A missing link: a reappraisal of the date, architectural context and significance of the great tower of Dudley Castle
The Antiquaries Journal, 90. pp. 211-233 (2010)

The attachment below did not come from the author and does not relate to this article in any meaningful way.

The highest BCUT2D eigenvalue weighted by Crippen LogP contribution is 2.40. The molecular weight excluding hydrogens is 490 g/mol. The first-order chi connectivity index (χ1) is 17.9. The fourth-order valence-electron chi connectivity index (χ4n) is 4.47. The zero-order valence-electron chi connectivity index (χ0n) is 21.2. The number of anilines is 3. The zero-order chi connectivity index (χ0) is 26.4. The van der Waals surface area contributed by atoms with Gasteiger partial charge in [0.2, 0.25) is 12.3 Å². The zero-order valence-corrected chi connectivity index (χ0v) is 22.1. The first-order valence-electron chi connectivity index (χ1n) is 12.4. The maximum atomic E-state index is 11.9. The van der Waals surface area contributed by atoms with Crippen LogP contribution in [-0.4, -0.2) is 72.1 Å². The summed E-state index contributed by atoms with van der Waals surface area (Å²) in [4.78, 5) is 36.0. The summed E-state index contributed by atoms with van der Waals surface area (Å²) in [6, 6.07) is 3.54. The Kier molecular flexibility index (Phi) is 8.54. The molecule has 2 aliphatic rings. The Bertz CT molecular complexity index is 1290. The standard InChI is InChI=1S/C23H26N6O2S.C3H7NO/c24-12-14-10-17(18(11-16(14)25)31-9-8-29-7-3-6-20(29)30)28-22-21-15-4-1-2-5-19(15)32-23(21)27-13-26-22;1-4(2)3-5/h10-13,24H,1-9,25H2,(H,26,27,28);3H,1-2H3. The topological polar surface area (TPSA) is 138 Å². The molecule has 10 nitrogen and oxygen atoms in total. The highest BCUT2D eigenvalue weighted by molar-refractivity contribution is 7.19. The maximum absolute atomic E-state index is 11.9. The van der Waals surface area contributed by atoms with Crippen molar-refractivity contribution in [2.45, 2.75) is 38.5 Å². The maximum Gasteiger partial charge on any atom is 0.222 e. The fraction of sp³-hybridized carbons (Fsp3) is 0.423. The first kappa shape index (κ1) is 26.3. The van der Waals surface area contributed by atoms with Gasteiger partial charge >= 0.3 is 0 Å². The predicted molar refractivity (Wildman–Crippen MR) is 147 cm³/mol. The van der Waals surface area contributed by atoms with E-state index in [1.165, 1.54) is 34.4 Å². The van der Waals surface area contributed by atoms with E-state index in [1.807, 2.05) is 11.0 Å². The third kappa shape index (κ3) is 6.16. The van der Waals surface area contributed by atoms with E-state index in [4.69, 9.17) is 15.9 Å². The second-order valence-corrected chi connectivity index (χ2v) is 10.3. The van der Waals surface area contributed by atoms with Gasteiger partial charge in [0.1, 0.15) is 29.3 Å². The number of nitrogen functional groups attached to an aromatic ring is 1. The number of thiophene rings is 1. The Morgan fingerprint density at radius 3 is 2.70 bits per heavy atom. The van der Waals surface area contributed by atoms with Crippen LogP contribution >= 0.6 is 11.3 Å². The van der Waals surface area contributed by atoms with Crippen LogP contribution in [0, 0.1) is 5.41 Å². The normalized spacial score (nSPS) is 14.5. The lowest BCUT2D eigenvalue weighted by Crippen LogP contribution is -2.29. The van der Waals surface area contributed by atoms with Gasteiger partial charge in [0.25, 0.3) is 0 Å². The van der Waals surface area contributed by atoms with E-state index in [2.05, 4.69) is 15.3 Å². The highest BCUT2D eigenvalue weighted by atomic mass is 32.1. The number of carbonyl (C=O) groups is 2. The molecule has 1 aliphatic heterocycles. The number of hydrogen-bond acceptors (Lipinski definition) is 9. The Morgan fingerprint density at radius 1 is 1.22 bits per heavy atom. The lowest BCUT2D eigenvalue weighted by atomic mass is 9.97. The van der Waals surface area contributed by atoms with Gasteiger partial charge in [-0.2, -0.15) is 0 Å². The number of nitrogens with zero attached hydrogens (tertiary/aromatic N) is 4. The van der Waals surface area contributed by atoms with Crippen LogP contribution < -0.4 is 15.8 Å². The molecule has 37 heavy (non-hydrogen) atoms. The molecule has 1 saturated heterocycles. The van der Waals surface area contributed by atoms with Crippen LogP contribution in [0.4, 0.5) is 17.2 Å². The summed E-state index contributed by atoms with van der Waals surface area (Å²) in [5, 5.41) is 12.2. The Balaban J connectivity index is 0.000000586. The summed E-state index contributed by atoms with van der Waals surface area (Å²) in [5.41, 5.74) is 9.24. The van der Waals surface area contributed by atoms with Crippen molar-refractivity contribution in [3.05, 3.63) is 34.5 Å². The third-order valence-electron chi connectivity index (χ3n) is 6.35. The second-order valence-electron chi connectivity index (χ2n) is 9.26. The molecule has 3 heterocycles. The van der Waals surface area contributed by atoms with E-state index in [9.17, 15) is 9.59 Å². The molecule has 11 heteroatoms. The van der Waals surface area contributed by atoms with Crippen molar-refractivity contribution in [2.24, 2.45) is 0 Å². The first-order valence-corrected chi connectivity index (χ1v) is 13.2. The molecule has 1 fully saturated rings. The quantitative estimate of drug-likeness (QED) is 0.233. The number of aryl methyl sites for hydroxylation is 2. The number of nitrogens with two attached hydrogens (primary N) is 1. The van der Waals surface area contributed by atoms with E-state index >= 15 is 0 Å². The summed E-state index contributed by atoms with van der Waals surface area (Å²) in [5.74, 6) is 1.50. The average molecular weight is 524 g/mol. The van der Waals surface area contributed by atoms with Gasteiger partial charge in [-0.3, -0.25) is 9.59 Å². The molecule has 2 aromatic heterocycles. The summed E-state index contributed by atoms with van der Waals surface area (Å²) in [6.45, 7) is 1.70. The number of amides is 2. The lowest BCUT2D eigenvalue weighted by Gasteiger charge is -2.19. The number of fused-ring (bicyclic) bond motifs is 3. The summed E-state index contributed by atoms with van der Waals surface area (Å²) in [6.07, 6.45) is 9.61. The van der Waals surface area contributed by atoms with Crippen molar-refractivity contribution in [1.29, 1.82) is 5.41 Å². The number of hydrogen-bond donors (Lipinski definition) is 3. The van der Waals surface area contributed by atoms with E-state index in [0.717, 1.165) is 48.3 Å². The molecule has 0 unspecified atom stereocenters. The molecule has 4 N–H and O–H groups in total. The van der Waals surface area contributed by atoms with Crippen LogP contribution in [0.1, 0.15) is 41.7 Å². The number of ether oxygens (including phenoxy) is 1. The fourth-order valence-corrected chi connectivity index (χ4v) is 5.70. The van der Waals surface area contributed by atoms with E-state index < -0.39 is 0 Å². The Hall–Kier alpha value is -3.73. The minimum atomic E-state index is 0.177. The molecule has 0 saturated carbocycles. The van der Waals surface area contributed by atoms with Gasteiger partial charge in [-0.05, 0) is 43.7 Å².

The great tower of Dudley Castle, in the West Midlands, is re-examined in order to situate it within the evolutionary sequence of great tower designs. In so doing, it is argued that the origins of its plan are to be found in the works of the early to mid-thirteenth century, and that the tower itself was probably begun during the 1260s. Furthermore, it is asserted that the tower represents a milestone in the thinking that underpinned the redevelopment of castle mottes, and that it is to be seen as the prime connection between the circle-based plans that dominated motte redevelopments in the twelfth and thirteenth centuries, and later developments that led, ultimately, to the radically different, but architecturally successful scheme adopted by the builder of the donjon of Warkworth Castle in Northumberland.
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